The Future of American Politics, Part 1
After the impeachment of Donald Trump died in a near party-line vote in the Senate, the Washington Post published an article describing the crisis of legitimacy plaguing our political institutions. An unpopular president (who won a decisive Electoral College victory despite losing the popular vote by more than three million) was acquitted by a group of 52 Senators that collectively represented about 57 million Americans. Compare this to the 69 million votes for the 48 Senators who found the President guilty on at least one count.
While mere partisan dysfunction in the Senate is nothing new (see the stonewalling of Obama’s judicial nominees including Merrick Garland, the Kavanaugh hearings, the lack of witnesses such as John Bolton at Trump’s trial, etc.), its representative inequality has much deeper roots. The Great Compromise, which resolved a longstanding dispute between large and small states that threatened to upend the Constitutional Convention of 1787, appeased both sides by creating two separate legislative bodies, with the Senate ensuring that each state would have a prominent legislative voice.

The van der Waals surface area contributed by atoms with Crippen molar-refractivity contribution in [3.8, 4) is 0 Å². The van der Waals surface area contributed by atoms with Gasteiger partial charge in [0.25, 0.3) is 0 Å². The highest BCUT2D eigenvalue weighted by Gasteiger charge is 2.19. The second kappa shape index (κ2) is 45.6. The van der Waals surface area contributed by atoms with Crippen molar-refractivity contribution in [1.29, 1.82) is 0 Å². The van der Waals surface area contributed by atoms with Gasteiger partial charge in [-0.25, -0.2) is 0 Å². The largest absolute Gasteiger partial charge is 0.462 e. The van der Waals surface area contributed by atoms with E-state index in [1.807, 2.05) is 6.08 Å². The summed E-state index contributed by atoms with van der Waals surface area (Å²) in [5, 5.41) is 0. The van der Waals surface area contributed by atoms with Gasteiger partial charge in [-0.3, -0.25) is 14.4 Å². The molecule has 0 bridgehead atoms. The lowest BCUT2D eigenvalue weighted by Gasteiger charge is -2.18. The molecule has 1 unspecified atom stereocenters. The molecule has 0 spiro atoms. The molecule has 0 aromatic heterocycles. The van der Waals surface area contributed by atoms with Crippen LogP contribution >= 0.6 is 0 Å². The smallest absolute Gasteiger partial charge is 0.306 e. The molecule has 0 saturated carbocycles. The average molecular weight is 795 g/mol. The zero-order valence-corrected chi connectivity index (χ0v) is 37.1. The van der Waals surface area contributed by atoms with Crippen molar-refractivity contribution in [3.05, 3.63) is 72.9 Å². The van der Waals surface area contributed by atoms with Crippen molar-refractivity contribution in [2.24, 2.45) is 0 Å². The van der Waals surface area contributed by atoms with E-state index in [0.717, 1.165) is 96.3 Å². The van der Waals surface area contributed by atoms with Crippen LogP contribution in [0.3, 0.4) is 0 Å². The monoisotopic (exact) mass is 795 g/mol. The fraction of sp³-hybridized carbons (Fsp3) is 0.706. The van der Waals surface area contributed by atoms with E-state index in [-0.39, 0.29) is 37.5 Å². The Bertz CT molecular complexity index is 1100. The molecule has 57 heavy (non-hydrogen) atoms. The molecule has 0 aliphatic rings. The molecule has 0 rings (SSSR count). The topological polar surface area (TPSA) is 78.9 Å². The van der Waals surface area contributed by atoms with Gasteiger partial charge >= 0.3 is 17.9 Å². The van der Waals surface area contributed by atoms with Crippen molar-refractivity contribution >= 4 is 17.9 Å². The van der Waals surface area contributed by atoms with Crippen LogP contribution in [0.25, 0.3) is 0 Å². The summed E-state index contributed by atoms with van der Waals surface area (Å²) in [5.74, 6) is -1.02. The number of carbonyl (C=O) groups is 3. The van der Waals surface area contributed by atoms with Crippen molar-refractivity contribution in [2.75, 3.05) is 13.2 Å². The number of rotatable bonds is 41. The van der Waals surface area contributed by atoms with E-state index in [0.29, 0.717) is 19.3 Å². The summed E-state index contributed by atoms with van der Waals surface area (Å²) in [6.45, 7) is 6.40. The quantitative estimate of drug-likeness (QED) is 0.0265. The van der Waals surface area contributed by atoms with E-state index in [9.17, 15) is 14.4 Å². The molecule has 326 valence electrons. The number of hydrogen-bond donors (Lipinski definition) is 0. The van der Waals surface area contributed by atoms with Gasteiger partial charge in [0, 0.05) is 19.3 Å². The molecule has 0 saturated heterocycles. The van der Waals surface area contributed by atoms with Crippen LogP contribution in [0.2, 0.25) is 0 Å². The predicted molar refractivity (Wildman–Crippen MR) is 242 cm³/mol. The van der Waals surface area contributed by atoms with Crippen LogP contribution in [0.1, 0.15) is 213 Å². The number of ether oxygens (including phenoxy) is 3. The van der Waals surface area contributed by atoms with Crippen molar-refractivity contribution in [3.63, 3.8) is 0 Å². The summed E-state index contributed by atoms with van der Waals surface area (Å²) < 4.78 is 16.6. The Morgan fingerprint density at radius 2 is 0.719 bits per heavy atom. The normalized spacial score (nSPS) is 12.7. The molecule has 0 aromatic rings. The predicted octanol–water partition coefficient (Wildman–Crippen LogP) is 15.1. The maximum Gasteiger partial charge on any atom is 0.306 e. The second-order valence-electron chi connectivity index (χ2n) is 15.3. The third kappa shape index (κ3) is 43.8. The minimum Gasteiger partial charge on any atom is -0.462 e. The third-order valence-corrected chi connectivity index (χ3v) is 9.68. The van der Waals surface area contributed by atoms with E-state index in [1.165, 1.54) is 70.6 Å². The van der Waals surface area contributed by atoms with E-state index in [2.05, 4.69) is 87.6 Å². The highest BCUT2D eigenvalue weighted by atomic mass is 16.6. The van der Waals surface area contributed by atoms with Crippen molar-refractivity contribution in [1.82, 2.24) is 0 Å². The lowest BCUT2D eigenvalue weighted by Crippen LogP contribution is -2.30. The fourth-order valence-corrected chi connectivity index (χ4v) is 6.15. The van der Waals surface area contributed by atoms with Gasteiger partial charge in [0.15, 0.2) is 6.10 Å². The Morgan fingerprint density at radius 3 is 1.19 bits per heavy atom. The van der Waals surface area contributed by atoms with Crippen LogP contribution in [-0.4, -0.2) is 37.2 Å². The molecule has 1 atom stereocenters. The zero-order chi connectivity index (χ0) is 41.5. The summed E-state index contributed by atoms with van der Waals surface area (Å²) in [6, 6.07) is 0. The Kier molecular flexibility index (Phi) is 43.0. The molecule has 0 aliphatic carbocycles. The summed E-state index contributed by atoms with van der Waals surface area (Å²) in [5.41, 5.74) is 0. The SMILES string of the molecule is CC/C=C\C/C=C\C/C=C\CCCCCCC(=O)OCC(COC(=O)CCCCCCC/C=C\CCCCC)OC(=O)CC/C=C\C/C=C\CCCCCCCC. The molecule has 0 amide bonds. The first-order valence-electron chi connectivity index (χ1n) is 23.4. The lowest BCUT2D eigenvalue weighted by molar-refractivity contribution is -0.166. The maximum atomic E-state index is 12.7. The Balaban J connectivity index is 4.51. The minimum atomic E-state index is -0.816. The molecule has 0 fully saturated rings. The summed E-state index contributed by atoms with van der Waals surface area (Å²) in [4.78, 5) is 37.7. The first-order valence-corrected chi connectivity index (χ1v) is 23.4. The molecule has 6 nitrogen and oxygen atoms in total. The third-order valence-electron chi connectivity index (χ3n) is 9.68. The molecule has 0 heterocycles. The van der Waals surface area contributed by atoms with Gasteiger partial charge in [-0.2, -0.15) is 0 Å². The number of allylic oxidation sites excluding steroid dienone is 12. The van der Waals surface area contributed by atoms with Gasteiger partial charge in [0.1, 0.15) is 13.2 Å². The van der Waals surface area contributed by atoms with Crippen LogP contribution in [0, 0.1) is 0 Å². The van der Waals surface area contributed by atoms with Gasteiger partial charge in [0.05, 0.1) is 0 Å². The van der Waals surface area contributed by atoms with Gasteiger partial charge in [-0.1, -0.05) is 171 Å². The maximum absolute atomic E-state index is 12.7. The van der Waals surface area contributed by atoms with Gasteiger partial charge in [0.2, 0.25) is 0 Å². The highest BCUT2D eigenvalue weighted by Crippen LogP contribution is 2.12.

But as prescient as the founders often were, it’s unlikely that they could have imagined the magnitude of our present-day demographic inequalities. In 1790, the most populous state (Virginia), had roughly 12 times as many people as the smallest (Delaware); in 2010 California had 66 times the population of Wyoming. In 1790, the average Senator represented about 150,000 Americans; in 2010 that number was over 3,000,000 and rising. If the intervening centuries have exposed cracks in the Senate’s foundation, is there any hope that, with changing state demographics, things will get better on their own? Or are we going to need an even Greater Compromise to restore its integrity?